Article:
O.C. Slump Worse Than Expected : Economy: Chapman College economists now say the county will lose 5,000 jobs this year instead of gaining 1,500, as they earlier believed.


For Orange County, the recession turns out to be a little worse than expected.

Economists at Chapman College now say the county will wind up losing 5,000 jobs this year instead of adding 1,500, as they predicted late last year.

Most of those workers will be laid off in construction and manufacturing, two of the county's biggest industries.

The recession locally, however, is still "relatively mild," the Chapman economists say, as it is for the nation as a whole.

Chapman released the updated forecast Thursday, nearly a year into this recession. The forecast predicts the county's economy will perk up slightly near the end of the year.

"It won't be a rapid recovery, and there won't be trumpets sounding," said economist James L. Doti, the new president of Chapman College and head of the forecast. "But when we look back from 1992, we'll probably date the beginning of the recovery from the third quarter of 1991."

That's a little later than what the Chapman economists had predicted last winter, when they said the economy might turn up by now. But the new forecast for a recovery in the third quarter squares with what many economists are now predicting for the national economy.

Doti says a sharp drop in short-term interest rates should stimulate business activity.

Contrary to conventional wisdom, Orange County is not "recession-proof" because of its broad range of businesses.

The forecast says the county has been hit just as hard as the nation. In fact, looked at one way, Orange County was hit harder because it was growing faster than the nation until the recession. Now it is slumping at about the same rate as the national average: Both the county and the nation had a tiny fraction fewer jobs at the end of the first quarter of 1991 than at the end of the same period in 1990.

Most local home builders and developers and many factory owners can confirm this diagnosis. Building permits have been in a "free fall" lately, according to the Chapman forecast, and the value of defense products shipped from local plants has been dropping since 1986.

The Chapman economists had thought in December that job losses in these industries would be offset by gains in other businesses. But in fact the losses in construction and manufacturing turned out to be larger than expected.

Some preliminary figures show the national cutback in defense spending has cut deeper in Orange County than elsewhere, Doti said.

In the real estate business, developers built too many offices all at once, creating a glut. Even if there weren't many more offices than tenants, the wreck of the savings and loan industry means there are fewer places for developers to borrow money to build. And the banks--prodded by worried regulators--have turned off most of their real estate lending too.

As for home builders, the Gulf War, high prices and the recession left them with several thousand unsold homes that are just now being sold off. Many are losing money and some smaller builders themselves are not only laying off people but perhaps going out of business entirely.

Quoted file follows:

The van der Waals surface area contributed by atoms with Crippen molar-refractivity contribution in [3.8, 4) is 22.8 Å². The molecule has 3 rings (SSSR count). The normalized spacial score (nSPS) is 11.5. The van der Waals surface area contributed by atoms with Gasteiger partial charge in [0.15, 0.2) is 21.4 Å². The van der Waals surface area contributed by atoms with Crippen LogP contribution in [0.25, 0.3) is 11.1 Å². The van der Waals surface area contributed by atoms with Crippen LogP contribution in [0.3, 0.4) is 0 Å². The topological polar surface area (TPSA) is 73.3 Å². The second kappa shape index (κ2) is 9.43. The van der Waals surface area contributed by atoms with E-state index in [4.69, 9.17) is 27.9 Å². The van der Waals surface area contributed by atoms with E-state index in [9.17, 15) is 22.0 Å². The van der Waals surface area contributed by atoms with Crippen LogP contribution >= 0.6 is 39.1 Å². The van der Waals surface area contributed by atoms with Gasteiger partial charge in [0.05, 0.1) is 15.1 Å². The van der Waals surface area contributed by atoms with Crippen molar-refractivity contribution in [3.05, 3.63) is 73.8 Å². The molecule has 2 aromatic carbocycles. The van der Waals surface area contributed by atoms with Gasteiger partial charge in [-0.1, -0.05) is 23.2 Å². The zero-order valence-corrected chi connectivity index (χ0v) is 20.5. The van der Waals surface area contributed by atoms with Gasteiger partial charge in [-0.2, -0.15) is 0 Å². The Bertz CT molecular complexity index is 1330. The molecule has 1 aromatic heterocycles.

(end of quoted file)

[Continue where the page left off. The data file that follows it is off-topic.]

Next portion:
"The nose dive of the construction industry is hitting Orange County particularly hard," says the Chapman forecast.

One telling figure: Orange County lost more than 15% of its construction workers between March 31, 1990, and March 31, 1991. For the United States the loss was only 6% and for California it was 9%.

"The reason we're hit harder here is because the building industry grows more here than most other places during growth periods," Doti said. Construction is a major local industry because--until recently--the county was growing rapidly and there was still plenty of empty land to build on.

There are a few bright spots: Tourism spending in the county went through the floor during the Persian Gulf War, but will probably end the year a percentage point or two ahead of inflation, the forecast said.

And the county has a larger percentage of its factory workers making products for the world market than does California or the nation. Nearly 8% of local workers are employed in businesses that export their products, compared to 6.5% for the state and 5% for the nation.

"These findings underscore our long-held view that growing volumes of international trade will be the major engine of economic growth in Orange County during the next decade," according to the forecast.

Recession Will Cost O.C. 5,000 Jobs Orange County is still looking at a mild recession, but it is less mild than previously thought, according to an updated 1991 economic forecast unveiled Thursday by Chapman College's Center for Economic Research. Perhaps the most telling sign of weakness is the revised job prediction--which now calls for the county to lose 5,000 jobs this year in the first annual decline since the recession of 1982.


Orange County's economy could start emerging from recession by the fourth quarter, a long-term indicator series devised at Chapman College suggests. The Chapman economic indicator is based on changes in gross national product, countywide building permit values, foreign trade and defense spending.


Orange County's economy gets a big boost from tourism. The revised forecast's visitor index shows a halting increase in tourism activity this year. The tourism index is based on air passenger arrivals, hotel occupancy rates and tourism-related taxable sales. Source: Chapman College Center for Economic Research

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